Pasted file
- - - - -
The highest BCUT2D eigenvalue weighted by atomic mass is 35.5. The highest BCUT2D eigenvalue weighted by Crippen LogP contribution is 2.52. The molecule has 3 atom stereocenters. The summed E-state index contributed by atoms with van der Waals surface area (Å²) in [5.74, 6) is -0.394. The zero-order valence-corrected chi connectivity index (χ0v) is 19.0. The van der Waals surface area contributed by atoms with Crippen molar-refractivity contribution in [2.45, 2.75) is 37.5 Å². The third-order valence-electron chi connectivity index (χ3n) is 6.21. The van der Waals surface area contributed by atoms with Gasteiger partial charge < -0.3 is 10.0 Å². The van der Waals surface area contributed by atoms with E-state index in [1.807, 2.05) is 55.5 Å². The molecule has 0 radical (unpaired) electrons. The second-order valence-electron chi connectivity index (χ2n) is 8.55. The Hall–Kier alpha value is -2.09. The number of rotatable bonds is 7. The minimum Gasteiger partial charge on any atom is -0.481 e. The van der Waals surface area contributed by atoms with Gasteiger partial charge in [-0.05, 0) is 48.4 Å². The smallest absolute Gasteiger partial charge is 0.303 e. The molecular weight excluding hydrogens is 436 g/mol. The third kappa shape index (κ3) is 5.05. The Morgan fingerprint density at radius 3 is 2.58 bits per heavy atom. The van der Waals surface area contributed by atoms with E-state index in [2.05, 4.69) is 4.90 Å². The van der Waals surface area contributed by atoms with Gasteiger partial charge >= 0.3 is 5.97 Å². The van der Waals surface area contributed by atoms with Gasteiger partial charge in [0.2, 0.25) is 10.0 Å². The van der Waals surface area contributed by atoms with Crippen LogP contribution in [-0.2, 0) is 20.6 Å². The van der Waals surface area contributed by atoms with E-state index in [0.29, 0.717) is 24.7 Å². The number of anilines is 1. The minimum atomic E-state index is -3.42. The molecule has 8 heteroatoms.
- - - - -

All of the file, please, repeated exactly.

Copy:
The highest BCUT2D eigenvalue weighted by atomic mass is 35.5. The highest BCUT2D eigenvalue weighted by Crippen LogP contribution is 2.52. The molecule has 3 atom stereocenters. The summed E-state index contributed by atoms with van der Waals surface area (Å²) in [5.74, 6) is -0.394. The zero-order valence-corrected chi connectivity index (χ0v) is 19.0. The van der Waals surface area contributed by atoms with Crippen molar-refractivity contribution in [2.45, 2.75) is 37.5 Å². The third-order valence-electron chi connectivity index (χ3n) is 6.21. The van der Waals surface area contributed by atoms with Gasteiger partial charge < -0.3 is 10.0 Å². The van der Waals surface area contributed by atoms with E-state index in [1.807, 2.05) is 55.5 Å². The molecule has 0 radical (unpaired) electrons. The second-order valence-electron chi connectivity index (χ2n) is 8.55. The Hall–Kier alpha value is -2.09. The number of rotatable bonds is 7. The minimum Gasteiger partial charge on any atom is -0.481 e. The van der Waals surface area contributed by atoms with Gasteiger partial charge in [-0.05, 0) is 48.4 Å². The smallest absolute Gasteiger partial charge is 0.303 e. The molecular weight excluding hydrogens is 436 g/mol. The third kappa shape index (κ3) is 5.05. The Morgan fingerprint density at radius 3 is 2.58 bits per heavy atom. The van der Waals surface area contributed by atoms with E-state index in [2.05, 4.69) is 4.90 Å². The van der Waals surface area contributed by atoms with Gasteiger partial charge >= 0.3 is 5.97 Å². The van der Waals surface area contributed by atoms with Gasteiger partial charge in [0.2, 0.25) is 10.0 Å². The van der Waals surface area contributed by atoms with Crippen LogP contribution in [-0.2, 0) is 20.6 Å². The van der Waals surface area contributed by atoms with E-state index in [0.29, 0.717) is 24.7 Å². The number of anilines is 1. The minimum atomic E-state index is -3.42. The molecule has 8 heteroatoms.